Sunday, 1 January 2012
"A House to Let:" a Victorian collaboration
Stuff and Nonsense by Amy Cockram is licensed under a Creative Commons Attribution-Noncommercial-No Derivative Works 2.0 UK: England & Wales License.
I have just discovered an oddity on Radio 4 Extra, which has so surprised me that I wanted to share it. Others more knowledgeable than I about Victorian literature might already know of it, but I have only just discovered its existence.
This unusual curio is a "Christmas story" called "A House to Let." What makes it so special is that it was written as a relay by Charles Dickens, Elizabeth Gaskell, Wilkie Collins and a poet called Adelaide Anne Procter (I have never heard of her before, but then I read very little poetry). Dickens and Collins wrote the 1st and last chapters together, and the writers wrote chapters individually in the middle section. Wikipedia (Ok, maybe not the best source, I know) describes this as the "first collaboration between the four writers," so there are presumably others of which I am as yet unaware.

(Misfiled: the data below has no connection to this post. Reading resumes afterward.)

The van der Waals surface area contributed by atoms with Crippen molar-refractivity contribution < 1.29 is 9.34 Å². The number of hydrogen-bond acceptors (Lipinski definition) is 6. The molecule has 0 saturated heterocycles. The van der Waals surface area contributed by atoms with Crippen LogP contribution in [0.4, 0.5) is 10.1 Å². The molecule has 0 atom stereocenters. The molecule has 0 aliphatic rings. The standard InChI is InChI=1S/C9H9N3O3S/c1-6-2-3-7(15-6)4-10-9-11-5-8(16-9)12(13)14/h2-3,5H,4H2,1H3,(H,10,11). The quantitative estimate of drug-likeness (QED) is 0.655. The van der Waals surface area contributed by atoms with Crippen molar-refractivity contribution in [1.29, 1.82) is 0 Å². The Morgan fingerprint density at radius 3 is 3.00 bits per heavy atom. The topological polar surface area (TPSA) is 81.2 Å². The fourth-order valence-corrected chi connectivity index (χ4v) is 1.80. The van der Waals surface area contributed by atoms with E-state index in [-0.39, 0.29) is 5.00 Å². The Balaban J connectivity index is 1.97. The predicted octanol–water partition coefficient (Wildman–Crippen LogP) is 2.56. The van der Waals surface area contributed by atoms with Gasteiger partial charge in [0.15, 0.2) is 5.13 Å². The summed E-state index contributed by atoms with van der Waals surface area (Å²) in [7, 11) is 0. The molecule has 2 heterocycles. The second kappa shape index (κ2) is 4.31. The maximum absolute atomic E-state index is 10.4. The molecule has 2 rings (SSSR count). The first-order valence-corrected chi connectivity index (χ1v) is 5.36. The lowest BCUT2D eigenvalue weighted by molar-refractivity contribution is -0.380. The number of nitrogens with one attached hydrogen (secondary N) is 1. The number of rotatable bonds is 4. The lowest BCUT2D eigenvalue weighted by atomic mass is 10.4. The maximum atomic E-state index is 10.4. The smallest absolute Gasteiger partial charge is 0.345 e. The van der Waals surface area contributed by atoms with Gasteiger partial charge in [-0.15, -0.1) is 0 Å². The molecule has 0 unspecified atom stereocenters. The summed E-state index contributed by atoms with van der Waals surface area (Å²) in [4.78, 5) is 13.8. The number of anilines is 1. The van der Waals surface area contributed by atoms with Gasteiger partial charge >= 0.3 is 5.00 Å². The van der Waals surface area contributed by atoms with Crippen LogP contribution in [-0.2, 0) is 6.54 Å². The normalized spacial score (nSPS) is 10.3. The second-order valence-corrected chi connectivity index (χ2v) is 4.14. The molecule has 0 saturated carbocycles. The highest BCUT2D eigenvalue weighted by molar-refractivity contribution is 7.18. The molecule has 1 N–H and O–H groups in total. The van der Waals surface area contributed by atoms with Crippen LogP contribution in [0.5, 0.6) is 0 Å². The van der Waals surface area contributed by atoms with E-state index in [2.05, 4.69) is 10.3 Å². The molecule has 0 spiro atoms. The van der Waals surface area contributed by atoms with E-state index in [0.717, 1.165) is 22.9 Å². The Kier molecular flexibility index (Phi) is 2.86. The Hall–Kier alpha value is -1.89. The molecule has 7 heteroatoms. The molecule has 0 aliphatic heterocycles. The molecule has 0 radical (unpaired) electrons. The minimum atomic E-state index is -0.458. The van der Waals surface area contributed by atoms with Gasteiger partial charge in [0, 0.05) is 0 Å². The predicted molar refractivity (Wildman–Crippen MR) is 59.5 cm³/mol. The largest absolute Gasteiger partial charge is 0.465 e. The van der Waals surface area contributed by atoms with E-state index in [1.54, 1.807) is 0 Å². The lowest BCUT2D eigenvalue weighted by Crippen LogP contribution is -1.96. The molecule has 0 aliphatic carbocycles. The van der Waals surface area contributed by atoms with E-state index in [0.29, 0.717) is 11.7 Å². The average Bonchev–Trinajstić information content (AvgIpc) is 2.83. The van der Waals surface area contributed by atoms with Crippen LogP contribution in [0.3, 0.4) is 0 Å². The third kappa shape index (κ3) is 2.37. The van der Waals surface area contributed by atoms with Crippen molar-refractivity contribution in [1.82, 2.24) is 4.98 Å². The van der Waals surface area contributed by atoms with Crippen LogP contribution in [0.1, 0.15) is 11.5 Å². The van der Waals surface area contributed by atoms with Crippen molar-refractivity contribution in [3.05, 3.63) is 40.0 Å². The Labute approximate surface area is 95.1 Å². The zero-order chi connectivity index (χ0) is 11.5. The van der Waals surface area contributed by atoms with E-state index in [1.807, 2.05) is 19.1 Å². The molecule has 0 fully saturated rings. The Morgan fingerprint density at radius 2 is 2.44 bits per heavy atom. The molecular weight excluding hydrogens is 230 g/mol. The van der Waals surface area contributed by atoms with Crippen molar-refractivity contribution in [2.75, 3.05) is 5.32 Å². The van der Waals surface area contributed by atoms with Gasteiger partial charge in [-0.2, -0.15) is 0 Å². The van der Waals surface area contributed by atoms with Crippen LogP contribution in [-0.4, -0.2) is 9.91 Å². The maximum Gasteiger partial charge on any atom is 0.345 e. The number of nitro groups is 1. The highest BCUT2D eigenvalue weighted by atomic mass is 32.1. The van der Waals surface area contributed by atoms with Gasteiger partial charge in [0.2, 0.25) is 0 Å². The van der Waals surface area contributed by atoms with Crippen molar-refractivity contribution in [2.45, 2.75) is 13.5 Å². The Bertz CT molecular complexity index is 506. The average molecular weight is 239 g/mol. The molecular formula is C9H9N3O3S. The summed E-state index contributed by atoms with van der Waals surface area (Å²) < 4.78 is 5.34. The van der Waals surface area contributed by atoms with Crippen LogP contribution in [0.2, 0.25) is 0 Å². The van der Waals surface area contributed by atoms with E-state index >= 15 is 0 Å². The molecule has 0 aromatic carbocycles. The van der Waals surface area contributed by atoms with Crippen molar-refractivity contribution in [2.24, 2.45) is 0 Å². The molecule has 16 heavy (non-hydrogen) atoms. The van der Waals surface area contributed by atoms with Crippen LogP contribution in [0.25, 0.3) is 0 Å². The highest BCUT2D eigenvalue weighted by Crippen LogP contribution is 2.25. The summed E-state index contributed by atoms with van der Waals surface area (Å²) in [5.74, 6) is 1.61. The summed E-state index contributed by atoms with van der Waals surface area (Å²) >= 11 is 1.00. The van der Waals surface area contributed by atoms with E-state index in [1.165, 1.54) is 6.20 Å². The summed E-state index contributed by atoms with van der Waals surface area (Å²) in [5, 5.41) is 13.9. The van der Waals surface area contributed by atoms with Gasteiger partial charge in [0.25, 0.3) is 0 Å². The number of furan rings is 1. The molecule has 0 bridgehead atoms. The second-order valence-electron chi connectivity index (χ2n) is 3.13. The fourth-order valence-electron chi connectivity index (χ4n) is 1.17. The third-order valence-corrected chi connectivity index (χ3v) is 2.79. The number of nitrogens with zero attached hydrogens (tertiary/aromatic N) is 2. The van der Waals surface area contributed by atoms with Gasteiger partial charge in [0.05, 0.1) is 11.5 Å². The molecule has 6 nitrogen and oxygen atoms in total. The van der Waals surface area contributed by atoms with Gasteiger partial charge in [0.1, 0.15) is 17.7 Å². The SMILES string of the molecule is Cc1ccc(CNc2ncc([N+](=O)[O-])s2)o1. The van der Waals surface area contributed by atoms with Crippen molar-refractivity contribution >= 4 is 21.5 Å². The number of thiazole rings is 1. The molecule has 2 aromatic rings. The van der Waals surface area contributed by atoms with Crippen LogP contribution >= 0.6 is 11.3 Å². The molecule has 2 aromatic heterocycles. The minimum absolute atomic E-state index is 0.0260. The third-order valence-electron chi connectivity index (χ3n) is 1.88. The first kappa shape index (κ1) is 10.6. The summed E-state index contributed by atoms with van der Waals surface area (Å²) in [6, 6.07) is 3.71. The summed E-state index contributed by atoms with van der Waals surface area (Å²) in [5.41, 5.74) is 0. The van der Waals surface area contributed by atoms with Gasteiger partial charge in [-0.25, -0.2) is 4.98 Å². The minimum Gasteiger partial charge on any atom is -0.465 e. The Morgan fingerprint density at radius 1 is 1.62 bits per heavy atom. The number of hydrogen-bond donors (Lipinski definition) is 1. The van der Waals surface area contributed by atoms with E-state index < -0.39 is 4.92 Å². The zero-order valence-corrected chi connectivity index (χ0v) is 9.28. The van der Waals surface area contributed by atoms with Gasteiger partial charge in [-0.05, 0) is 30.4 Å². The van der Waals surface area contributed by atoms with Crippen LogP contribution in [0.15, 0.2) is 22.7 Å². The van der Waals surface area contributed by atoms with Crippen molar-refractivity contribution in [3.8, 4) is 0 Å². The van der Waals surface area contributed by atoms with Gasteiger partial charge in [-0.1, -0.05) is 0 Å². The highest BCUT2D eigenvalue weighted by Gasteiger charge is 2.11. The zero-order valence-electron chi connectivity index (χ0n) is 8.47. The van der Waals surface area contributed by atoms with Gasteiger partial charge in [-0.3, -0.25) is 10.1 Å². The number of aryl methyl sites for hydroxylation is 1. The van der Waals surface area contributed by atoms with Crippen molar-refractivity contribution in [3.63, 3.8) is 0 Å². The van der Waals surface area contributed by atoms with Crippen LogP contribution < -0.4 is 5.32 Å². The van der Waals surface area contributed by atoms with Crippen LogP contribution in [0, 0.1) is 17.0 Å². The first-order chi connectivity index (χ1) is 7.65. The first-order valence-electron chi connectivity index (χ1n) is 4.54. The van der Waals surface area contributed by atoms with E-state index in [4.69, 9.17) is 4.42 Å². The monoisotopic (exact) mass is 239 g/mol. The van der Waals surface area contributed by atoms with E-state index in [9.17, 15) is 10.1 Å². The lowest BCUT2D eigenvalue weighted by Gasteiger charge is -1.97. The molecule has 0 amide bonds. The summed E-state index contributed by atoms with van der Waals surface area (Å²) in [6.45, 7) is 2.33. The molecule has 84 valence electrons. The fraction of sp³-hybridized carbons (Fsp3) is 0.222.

My apologies if I am being naive and uneducated in getting excited about sharing something about which you might already be aware. But it is a fascinating idea to me. I knew that in recent years Jeffrey Deaver and assorted crime writers had taken this approach in writing a couple of audio books, for example with "The Chopin Manuscript," but I have only discovered that this relay approach to writing had already been done by Dickens.
Although, thinking about it, I don't know why I should be so surprised. I believe that the story was first published in Dickens' periodical "Household Words," so the serial nature of its publication might lend itself to this kind of experiment.
If anyone else shares my fascination with this idea and they have an e-reader, "A House to Let" is available to download for free from The Gutenberg Project here. I have just done so. I don't know if and when I will get time to do it, but it would be an interesting experiment to read it and see if the differing styles of the contributing authors are identifiable.
I would be interested in whether anyone knows about any earlier examples of such a relay approach to collaboration...?